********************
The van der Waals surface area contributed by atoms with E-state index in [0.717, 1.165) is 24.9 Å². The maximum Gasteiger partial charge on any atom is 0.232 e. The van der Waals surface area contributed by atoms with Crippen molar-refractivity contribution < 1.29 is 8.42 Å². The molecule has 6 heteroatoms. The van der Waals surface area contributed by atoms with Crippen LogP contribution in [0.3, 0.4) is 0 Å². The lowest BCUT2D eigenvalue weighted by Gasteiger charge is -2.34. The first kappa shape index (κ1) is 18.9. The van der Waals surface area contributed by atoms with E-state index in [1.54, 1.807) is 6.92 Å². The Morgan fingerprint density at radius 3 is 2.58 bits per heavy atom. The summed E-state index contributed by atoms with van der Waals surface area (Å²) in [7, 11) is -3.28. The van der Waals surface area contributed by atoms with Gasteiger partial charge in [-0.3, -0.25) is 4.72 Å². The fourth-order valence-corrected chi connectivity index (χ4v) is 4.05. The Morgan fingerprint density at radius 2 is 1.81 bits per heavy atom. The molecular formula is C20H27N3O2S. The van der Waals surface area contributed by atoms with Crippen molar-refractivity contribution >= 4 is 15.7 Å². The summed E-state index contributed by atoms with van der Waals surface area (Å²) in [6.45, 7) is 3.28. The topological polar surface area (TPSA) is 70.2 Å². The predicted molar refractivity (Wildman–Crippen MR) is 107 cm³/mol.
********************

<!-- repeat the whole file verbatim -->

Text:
The van der Waals surface area contributed by atoms with E-state index in [0.717, 1.165) is 24.9 Å². The maximum Gasteiger partial charge on any atom is 0.232 e. The van der Waals surface area contributed by atoms with Crippen molar-refractivity contribution < 1.29 is 8.42 Å². The molecule has 6 heteroatoms. The van der Waals surface area contributed by atoms with Crippen LogP contribution in [0.3, 0.4) is 0 Å². The lowest BCUT2D eigenvalue weighted by Gasteiger charge is -2.34. The first kappa shape index (κ1) is 18.9. The van der Waals surface area contributed by atoms with E-state index in [1.54, 1.807) is 6.92 Å². The Morgan fingerprint density at radius 3 is 2.58 bits per heavy atom. The summed E-state index contributed by atoms with van der Waals surface area (Å²) in [7, 11) is -3.28. The van der Waals surface area contributed by atoms with Gasteiger partial charge in [-0.3, -0.25) is 4.72 Å². The fourth-order valence-corrected chi connectivity index (χ4v) is 4.05. The Morgan fingerprint density at radius 2 is 1.81 bits per heavy atom. The molecular formula is C20H27N3O2S. The van der Waals surface area contributed by atoms with Crippen molar-refractivity contribution >= 4 is 15.7 Å². The summed E-state index contributed by atoms with van der Waals surface area (Å²) in [6.45, 7) is 3.28. The topological polar surface area (TPSA) is 70.2 Å². The predicted molar refractivity (Wildman–Crippen MR) is 107 cm³/mol.